Castanets – Cathedral

Castanets
Cathedral

Folk music’s recent proliferation on the underground scene has not been one of unified acceptance, but rather a coincidental movement of sub-genres that have once again captured indie-rock’s imagination. Iron and Wine has been aping the pop-folk of Simon and Garfunkel, Sufjan Stevens taking on the dangerously saccharine waters of Nick Drake, and free-folkers like Devendra Banhart have successfully recreated the nylon-stringed hippie aesthetic. These artists share little in common besides the “folk” tag, and it’s likely because of this that we don’t have one-million zine articles about the resurgence of folk music. Again, a coincidence.

Castanets hail from San Diego, and while frontman Raymond Raposa would like to think of Cathedral as an alt-country album (Raposa tested out of high school early and bused around the country, the sort of behavior that allows one to embrace “Americana”), it shares the same rattle and hiss of slow-folk monsters like Will Oldham and Jason Molina.

This is not to suggest that Castanets are somehow not Americana, nor that they’re trying to “revive” some lost genre of folk music or something ridiculous like that. In truth, Cathedral is an ambitious, well-planned, and ultimately very successful blend of leaking hymns, country dirges, and folk laments. Raposa isn’t quite as captivating as his peers, but the haunted atmospheres and strangely old-time vibe he concocts are strangely addictive.

“Cathedral 2 (Your Feet on the Floor Sounding Like the Rain)” opens up Cathedral, announcing both menacing intentions (a droning brass instrument gives way to brick-like acoustic guitar strums and an organ), as well as Cathedral’s “unified album” concept (a glance up and down the tracklist reveals a “Cathedral 3 (Make Us New)” and “Cathedral 4 (The Unbreaking Branch and Song)”). Track titles like this breed pretension like a Morrisey concert breeds fey, so immediately the burden is on Raposa to bring something heavier than just slow, high-minded folk music. For the most part, he does: “Cathedral 2” is such a slow crawl that it eradicates any thoughts of art-school mess. No one would creep along at this pace just for the hell of it.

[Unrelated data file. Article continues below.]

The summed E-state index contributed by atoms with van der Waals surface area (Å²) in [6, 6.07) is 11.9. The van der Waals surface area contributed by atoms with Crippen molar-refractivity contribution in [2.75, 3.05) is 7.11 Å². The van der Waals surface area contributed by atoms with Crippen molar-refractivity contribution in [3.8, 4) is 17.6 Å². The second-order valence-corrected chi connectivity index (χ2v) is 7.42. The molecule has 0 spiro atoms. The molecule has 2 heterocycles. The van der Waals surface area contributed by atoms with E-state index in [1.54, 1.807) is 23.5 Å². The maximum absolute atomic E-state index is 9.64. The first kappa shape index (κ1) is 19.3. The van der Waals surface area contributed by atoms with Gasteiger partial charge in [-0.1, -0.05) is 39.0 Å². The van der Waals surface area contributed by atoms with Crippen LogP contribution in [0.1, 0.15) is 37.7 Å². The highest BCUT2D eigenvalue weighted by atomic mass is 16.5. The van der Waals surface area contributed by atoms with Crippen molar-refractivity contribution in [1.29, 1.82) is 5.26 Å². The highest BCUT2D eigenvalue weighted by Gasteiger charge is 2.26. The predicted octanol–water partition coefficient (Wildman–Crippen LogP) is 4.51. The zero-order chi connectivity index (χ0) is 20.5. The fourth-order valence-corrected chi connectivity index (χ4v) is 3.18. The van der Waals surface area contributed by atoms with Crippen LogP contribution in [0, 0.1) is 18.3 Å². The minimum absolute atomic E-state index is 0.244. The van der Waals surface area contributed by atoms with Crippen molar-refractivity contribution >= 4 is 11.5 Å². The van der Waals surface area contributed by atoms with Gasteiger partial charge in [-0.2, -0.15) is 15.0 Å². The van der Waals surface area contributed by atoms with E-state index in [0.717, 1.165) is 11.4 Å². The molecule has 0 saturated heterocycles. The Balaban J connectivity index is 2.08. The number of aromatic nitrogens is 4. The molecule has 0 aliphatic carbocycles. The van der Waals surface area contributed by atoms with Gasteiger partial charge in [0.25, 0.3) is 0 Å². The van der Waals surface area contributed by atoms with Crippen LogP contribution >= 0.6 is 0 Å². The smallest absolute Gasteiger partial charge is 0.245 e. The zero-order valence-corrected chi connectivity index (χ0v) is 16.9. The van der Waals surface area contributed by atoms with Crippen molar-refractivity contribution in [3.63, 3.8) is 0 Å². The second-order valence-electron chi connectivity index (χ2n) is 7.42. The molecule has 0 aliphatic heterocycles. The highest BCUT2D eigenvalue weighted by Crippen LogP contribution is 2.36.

The rest of the album, fortunately, varies the mood and tone exquisitely. Things never really get rollicking, but that’s not the point: The slow, rolling folk on Cathedral is exquisite in its crawl, in its dearth of truly memorable moments. It’s a hazy, autumnal record that makes 33 slow minutes feel like 10. Of course, to truly enjoy the record, you have to be able to enjoy lines like “You are the blood flowing through my fingers,” as well as myriad other solemn declarations. Raposa may not be pretentious, but he is deathly serious. “You are the Blood,” one of the more ominous tracks, brings the gloom with miniature harmonies, creeping, psychedelic lurches, and pulse-like drums.

That Castanets can move from a breathtakingly muddied swamp folk into the bright, optimistic chime of “Cathedral 4” speaks volumes about the band’s staying power. Raposa may have the sort of vague, drifter/genius background that will drive the dancers and jokers out of their minds, he also carries the same sort of slow magnetism that Oldham and Jason Molina have been conjuring for over a decade. The country and psychedelic flourishes simply add to the mix. Cathedral is an out-and-out success, an gripping record of age, emotion, and yes, America.